I found Kent Street to be a dividing line of Bivins Street. The west side did not have the bigger, more private lots that the east side of the street had. The houses also became larger as I headed farther east. Homes on the west side were quite small and some were even run down. A large modern home stuck out amidst the smaller bungalows. Some yards were overgrown and others were kept nicely. I saw two older Caucasian women walking a dog on the west side of Bivins turning on Kent Street. Most cars were a mix of old and new mid range cars. I did see one BMW X3 SUV. A strikingly new development of houses on the west side could be seen up a small cul-de-sac and did not really blend in with the neighborhood. Professor Becker added that this is a racially mixed neighborhood that has been gentrified over the past few years.


“1108 Liberty Street”. Realtor.com. Accessed January 15, 2014.

“Area in 502 Gray Avenue”. Realtor.com Accessed January 15, 2014.


A1. BB gun bullet holes in siding of vacant house on Pettigrew Street. Author’s own.

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A2. Home sitting on top of stacked bricks on Pettigrew Street. Author’s own.

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A3. Car on Maple Street with hydraulics and UNC flags. Author’s own.

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A4. Victorian house being remodeled in the neighborhood between Roxboro, Geer, Elizabeth, and Holloway. Author’s own.

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A5. Broken umbrella hanging on power lines on South Street. Author’s own.

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1 Comment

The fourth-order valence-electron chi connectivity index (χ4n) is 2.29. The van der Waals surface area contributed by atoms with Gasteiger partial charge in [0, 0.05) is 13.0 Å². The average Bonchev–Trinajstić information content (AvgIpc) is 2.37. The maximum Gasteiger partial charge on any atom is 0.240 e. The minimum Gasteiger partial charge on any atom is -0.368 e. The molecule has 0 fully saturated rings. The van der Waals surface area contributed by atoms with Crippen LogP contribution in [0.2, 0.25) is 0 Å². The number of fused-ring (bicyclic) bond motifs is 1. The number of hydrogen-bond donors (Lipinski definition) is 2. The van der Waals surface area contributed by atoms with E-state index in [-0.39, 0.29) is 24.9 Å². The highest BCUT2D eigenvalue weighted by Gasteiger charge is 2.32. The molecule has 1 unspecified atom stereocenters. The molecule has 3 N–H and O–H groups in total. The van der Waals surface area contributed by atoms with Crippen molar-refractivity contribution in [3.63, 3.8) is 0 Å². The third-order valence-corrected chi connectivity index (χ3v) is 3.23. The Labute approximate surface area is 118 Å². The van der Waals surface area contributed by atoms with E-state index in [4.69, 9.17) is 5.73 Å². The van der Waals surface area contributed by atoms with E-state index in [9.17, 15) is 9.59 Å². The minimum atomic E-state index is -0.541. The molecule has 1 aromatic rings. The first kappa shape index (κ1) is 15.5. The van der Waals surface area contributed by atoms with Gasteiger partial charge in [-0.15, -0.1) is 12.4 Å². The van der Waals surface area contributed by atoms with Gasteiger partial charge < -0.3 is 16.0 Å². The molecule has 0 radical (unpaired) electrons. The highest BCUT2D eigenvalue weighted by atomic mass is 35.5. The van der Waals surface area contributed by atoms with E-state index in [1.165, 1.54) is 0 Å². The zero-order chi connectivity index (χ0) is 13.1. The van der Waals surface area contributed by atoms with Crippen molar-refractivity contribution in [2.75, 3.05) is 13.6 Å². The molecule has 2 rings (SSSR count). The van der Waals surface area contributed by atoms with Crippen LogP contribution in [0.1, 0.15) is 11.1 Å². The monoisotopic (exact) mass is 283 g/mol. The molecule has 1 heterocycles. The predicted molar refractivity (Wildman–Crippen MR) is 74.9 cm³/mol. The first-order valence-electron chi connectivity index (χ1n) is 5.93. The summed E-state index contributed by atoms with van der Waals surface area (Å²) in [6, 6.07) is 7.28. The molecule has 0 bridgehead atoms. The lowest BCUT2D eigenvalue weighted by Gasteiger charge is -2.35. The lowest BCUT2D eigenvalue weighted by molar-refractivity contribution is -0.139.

1. David, I thoroughly enjoyed reading your Durham Tour paper. The way you framed Durham through your personal experiences in the first two locations made the rest of the paper more fun while also painting you as a knowledgable author who has put much thought into what he saw/wrote. Your paper gave me more insight to the places I visited, and your descriptions of the other locations taught me a bit about other parts of Durham.

    East Pettigrew was also the first place I visited. I found the area to be quite desolate. I was the only car driving around at the time, which indicated little traffic in general, but the large pot holes in the street pointed to frequent truck passings. I had a bit of difficulty shifting my perception of Durham after this first observation. I wonder if you had similar issues in discerning low-middle-high income households for the next few locations.

    Your description of NCCU closely followed mine. I felt that NC Central’s campus was much more modern than Duke, and the surrounding area seems to have slightly better housing. However, the campus has multiple roads splitting up the campus in comparison to our East, West, and Central campuses connected by Campus Drive. I wonder if the higher traffic (and noise from students) becomes a negative externality to the houses nearby, or if students live in those houses, which would decrease distance to school thereby negating the negative externalities.

    The new houses you mention in the description of Bivins was one of my favorite parts of Durham. The colorful houses did seem a little strange in comparison to the houses crowded with shrubbery down the street, but this shows the constant change and gentrification that is unique to Durham.

    Overall, I enjoyed reading your perspective on the different neighborhoods. Your pictures also added a great deal to your paper. It was clear that you were keen in your observations, as shown in the BB gun bullet hole picture. Thanks for sharing!